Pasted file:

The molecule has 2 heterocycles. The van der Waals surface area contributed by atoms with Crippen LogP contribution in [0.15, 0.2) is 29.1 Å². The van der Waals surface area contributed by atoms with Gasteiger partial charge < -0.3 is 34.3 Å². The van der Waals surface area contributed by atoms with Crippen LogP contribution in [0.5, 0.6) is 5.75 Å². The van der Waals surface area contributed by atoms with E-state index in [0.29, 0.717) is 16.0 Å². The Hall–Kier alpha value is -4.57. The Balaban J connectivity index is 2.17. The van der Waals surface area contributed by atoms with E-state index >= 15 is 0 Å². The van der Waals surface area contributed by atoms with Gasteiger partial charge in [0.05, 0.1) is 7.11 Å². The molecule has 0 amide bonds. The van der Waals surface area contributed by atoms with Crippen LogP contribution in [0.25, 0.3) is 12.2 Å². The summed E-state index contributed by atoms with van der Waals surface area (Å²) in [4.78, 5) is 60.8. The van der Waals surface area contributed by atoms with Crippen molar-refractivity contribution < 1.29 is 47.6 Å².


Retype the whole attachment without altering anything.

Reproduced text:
The molecule has 2 heterocycles. The van der Waals surface area contributed by atoms with Crippen LogP contribution in [0.15, 0.2) is 29.1 Å². The van der Waals surface area contributed by atoms with Gasteiger partial charge < -0.3 is 34.3 Å². The van der Waals surface area contributed by atoms with Crippen LogP contribution in [0.5, 0.6) is 5.75 Å². The van der Waals surface area contributed by atoms with E-state index in [0.29, 0.717) is 16.0 Å². The Hall–Kier alpha value is -4.57. The Balaban J connectivity index is 2.17. The van der Waals surface area contributed by atoms with E-state index >= 15 is 0 Å². The van der Waals surface area contributed by atoms with Gasteiger partial charge in [0.05, 0.1) is 7.11 Å². The molecule has 0 amide bonds. The van der Waals surface area contributed by atoms with Crippen LogP contribution in [0.25, 0.3) is 12.2 Å². The summed E-state index contributed by atoms with van der Waals surface area (Å²) in [4.78, 5) is 60.8. The van der Waals surface area contributed by atoms with Crippen molar-refractivity contribution < 1.29 is 47.6 Å².